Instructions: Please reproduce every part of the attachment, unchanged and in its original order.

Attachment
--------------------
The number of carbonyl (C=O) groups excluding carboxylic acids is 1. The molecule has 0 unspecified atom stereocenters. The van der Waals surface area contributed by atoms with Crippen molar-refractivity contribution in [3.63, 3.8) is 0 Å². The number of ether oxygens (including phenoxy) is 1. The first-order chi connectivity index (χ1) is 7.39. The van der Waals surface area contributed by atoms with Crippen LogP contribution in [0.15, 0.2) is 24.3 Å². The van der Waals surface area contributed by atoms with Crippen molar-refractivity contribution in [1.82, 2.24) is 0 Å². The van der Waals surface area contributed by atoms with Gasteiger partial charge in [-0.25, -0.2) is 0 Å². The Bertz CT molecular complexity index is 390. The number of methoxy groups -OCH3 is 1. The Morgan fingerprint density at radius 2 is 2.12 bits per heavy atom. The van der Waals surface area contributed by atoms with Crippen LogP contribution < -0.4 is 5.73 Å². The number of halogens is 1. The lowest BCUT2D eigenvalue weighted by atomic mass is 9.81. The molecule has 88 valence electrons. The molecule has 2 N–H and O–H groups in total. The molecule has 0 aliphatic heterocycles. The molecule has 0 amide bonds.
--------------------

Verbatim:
The number of carbonyl (C=O) groups excluding carboxylic acids is 1. The molecule has 0 unspecified atom stereocenters. The van der Waals surface area contributed by atoms with Crippen molar-refractivity contribution in [3.63, 3.8) is 0 Å². The number of ether oxygens (including phenoxy) is 1. The first-order chi connectivity index (χ1) is 7.39. The van der Waals surface area contributed by atoms with Crippen LogP contribution in [0.15, 0.2) is 24.3 Å². The van der Waals surface area contributed by atoms with Crippen molar-refractivity contribution in [1.82, 2.24) is 0 Å². The van der Waals surface area contributed by atoms with Gasteiger partial charge in [-0.25, -0.2) is 0 Å². The Bertz CT molecular complexity index is 390. The number of methoxy groups -OCH3 is 1. The Morgan fingerprint density at radius 2 is 2.12 bits per heavy atom. The van der Waals surface area contributed by atoms with Crippen LogP contribution < -0.4 is 5.73 Å². The number of halogens is 1. The lowest BCUT2D eigenvalue weighted by atomic mass is 9.81. The molecule has 88 valence electrons. The molecule has 2 N–H and O–H groups in total. The molecule has 0 aliphatic heterocycles. The molecule has 0 amide bonds.